On the other hand, I didn't care for the seafood appetizers at all. The taramosalata completely lacked the flavor of roe that is critical to the dish. As far as we could tell it was a garlic spread with pink food coloring. It wasn't offensive, but it was a significant step down from the taramosalata I've had at Greek Islands. Then came the octopus. I order this on every trip I take to GI, and I've never been disappointed. I'm pretty sure that Santorini served us reheated octopus because it was stringy, rubbery and drowning in oil. The characteristic char was present, but the texture couldn't have been further from what I was hoping for. This was a huge let down to say the least.

    To round out the meal we ordered the whole black bass. It's a fairly large fish, but it was waaay overcooked. Each bite was tragically dry and flavorless. Even the cheeks (usually the most tender part) were cooked to a crisp, something I'd never seen before. To add insult to injury, the whole fish costs 50 dollars. Imagine ordering a 50 dollar steak and getting it cooked well done when you ordered medium rare. So yeah, we were pretty aggravated.

    Looking back on it, we didn't order anything that isn't on the menu at Greek Islands. Perhaps I should have stuck with my old standby, or perhaps we ordered wrong. Either way, when a perfectly good option is right across the street, I'm not sure I'll ever go to Santorini again. What Greektown lacks in inspiration it makes up for in good prices and consistency. Santorini may have had an off night on this particular occasion, but any seafood restaurant capable of serving such poor seafood is a restaurant I'll be loath to try again.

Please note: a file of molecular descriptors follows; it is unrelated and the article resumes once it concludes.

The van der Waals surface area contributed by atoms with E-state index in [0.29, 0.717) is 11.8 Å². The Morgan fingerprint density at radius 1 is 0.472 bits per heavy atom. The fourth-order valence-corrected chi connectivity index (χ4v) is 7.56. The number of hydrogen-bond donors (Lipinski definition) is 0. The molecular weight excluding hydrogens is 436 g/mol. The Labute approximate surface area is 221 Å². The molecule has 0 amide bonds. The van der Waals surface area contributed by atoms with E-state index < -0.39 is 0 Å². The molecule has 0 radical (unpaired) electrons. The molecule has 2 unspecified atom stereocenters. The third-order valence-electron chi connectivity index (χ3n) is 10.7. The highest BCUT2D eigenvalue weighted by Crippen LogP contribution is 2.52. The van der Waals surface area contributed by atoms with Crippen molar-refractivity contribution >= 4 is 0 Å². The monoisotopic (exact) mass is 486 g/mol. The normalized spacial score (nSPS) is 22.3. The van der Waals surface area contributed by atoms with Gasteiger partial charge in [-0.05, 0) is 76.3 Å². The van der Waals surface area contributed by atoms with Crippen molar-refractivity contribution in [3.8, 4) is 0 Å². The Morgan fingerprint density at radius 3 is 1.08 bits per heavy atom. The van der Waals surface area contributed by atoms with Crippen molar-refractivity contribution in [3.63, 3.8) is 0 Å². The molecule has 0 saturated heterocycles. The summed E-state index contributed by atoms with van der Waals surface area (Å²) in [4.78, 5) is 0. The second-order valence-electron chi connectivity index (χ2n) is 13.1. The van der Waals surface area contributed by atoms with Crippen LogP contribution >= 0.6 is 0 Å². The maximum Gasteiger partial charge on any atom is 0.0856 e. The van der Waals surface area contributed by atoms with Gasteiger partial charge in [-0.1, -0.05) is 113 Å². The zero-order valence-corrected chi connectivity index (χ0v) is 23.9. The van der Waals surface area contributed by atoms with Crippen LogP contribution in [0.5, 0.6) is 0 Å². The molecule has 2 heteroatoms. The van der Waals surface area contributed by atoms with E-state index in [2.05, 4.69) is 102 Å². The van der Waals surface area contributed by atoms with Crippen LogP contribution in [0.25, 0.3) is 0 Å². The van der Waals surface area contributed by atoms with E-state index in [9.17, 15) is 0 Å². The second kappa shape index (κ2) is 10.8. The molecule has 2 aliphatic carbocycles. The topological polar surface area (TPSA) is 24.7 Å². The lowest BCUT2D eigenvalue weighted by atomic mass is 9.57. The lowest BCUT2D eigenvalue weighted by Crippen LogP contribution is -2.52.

• Post #10 - February 1st, 2011, 9:53 am
    Post #10 - February 1st, 2011, 9:53 am Post #10 - February 1st, 2011, 9:53 am
    Have to agree. A few weeks back I visited Santorini for the first time in a long while. Sorely disappointed in the food and service, which is too bad because I'd enjoyed it in the past.

    I'm a sucker for whole fish too. If you haven't had one at Venus, just around the corner, you should. I had a Greek porgy there a few months back and it was exceptionally good and a good value.
  • Post #11 - February 1st, 2011, 9:55 am
    Post #11 - February 1st, 2011, 9:55 am Post #11 - February 1st, 2011, 9:55 am
    Wish I'd known about Venus on Saturday. Not sure if my father will let me live that one down. He called it the low point of his Chicago dining experience. Good thing I made it up to him the next night at Girl and the Goat.
  • Post #12 - February 1st, 2011, 10:07 am
    Post #12 - February 1st, 2011, 10:07 am Post #12 - February 1st, 2011, 10:07 am